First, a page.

The new forms of life given to us by smartphones, here focusing only on memory, are both profound and hard for us to recognize. But our case study demonstrates that this transformation is neither straightforward nor categorically beneficial. It’s full of relatively novel forms of friction. And recent gains in bandwidth, capacity, media types, and the shift from web to app-based mobile internet accessed on smartphones have led to a situation in which our digitally extended and expanded smartphone memory systems are chaotic juxtapositions of different types of memories used for different ends, accessed and persisting in different ways. The metaphor for smartphone memory is not a library or an archive, but a cluttered labyrinth.

This confusion of digitally offloaded memory leads to friction, understood as “the awkward, unequal, unstable, and creative qualities of interconnection across difference (Tsing, 2005).” The friction of smartphone memories is the subject of this case study.


Our study drew on a set of qualitative research methods to arrive at our findings. These included in-depth in-person interviews, contextual inquiry, diary studies, and a literature review.

The sample size consisted of 20 respondents. We met in person, with 10 people in and around London, UK, and the same number in Paris, France. Each in-person session lasted 2-3 hours. Our participants were a representative mix of age, ethnicity, and self-reported technological literacy. All participants were iPhone users. 

None of the methods we employed were groundbreaking. However, our interviews were conducted using a set of questions—a field guide—that made a number of theoretical assumptions we feel were instrumental in opening up a line of questioning that helped to frame and guide our thinking in key ways. Purely “grounded theory,” this was not. 

Incorporating philosophical theories into our research was essential. It was not a matter of begging the question, that is, of making assumptions about what we would find and then, inevitably, finding it. Rather, by being open to and aware of non-obvious ways of framing smartphone functions, we were able to empirically generate new and original findings on the basis of theoretically informed ways of seeing the practices we were confronting. There is no such thing as “immaculate perception,” as Nietzsche put it (2008). Had we not broken with our normal ways of thinking about smartphone use, we would have simply been reproducing our naive ways of conceptualizing user behavior. We agree with Loic Wacqaunt that “grounded theory” is an “epistemological fairytale” which, at best, simply reproduces the tacit theories with which the research unreflectingly brings to their experience (Wacquant, 1999).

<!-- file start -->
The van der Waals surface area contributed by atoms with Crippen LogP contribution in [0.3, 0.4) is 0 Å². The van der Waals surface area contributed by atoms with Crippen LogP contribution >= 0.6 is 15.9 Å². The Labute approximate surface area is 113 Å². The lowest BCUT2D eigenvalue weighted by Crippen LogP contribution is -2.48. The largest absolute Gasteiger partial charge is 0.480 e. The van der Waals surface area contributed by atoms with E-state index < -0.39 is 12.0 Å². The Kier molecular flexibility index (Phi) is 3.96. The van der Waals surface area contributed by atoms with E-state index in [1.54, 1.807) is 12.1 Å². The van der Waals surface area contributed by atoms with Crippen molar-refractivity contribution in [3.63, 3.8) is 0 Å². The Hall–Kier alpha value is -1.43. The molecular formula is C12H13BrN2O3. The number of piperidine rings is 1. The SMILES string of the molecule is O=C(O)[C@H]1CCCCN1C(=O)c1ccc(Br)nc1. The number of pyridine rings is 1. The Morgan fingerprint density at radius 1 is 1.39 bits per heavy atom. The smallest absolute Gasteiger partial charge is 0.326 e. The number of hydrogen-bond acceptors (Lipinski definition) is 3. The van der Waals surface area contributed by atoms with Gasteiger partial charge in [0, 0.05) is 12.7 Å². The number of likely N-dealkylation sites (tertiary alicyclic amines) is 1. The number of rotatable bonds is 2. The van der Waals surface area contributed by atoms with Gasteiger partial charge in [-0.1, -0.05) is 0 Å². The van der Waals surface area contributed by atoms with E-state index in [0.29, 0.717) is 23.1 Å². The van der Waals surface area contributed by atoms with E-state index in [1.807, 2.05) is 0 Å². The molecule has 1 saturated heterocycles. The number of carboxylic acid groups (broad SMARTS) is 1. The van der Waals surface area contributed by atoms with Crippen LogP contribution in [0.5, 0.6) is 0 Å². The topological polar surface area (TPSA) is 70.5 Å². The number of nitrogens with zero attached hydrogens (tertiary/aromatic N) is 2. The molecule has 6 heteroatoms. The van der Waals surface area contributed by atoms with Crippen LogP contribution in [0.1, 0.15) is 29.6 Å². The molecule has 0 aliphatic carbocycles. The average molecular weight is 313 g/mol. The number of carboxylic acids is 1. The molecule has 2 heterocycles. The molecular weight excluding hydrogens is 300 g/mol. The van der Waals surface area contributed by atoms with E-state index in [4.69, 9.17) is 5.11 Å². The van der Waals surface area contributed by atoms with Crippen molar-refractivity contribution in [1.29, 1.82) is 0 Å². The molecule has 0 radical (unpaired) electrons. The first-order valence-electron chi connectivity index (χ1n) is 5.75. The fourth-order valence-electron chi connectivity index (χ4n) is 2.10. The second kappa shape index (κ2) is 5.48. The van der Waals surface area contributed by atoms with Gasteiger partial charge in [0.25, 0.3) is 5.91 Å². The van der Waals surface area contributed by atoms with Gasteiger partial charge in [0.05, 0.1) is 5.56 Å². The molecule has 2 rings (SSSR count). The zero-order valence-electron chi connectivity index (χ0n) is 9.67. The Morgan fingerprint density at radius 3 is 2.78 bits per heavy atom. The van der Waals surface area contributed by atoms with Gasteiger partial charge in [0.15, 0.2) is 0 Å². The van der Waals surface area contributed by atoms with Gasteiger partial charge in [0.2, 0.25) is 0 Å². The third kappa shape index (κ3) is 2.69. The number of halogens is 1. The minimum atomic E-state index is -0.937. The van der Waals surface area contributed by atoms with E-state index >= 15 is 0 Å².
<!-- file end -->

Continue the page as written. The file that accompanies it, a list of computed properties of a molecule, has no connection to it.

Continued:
As such, our field guide and dairy studies drew heavily on the extended mind thesis and related work around smartphones, information-seeking, and memory. For example, we had in mind Alexander Luria’s Mind of and Mnemonist (1968), from which we knew that perfect, totalizing memory is a sclerotic fetter—so we developed questions to probe this issue (and its opposite, forgetting, misplacing, and otherwise losing memories user’s wanted to save and return to). We drew on Francis Yate’s classic The Art of Memory (2013) to ask questions about what sort of canny systems users have contrived to find the information they wanted to return to. We asked about the role of photographs in respondents’ lives, drawing on John Berger’s About Looking (2015). And we probed users about how they think about their own lives—their autobiographical memory—using different apps and media on their phones (Campbell, 1997). Our study was grounded in deep and ongoing conversations in the literature coupled with an openness to novel empirical data, not in “grounded theory.”

With our field guide in hand, we met participants in their homes or at places they frequented in London or Paris, respectively. This allowed respondents to feel at ease and for us to build rapport in order to unlock more insightful data points. We combined our interviews with contextual inquiry aided by laptop computers equipped with the application Zoom (a video conferencing software program). When the session began, respondents were asked to sign into a Zoom call with researchers using their phones and then share their screens for the duration of the interview—even though respondents and researchers were sitting face-to-face. This allowed us to more easily see what respondents were talking about, observe real behaviors associated with information seeking, probe respondents to show us what they were talking about, see the app ecosystem respondents were working with, as well as record audio and smartphone screens in case we wanted to return to them later for further analysis.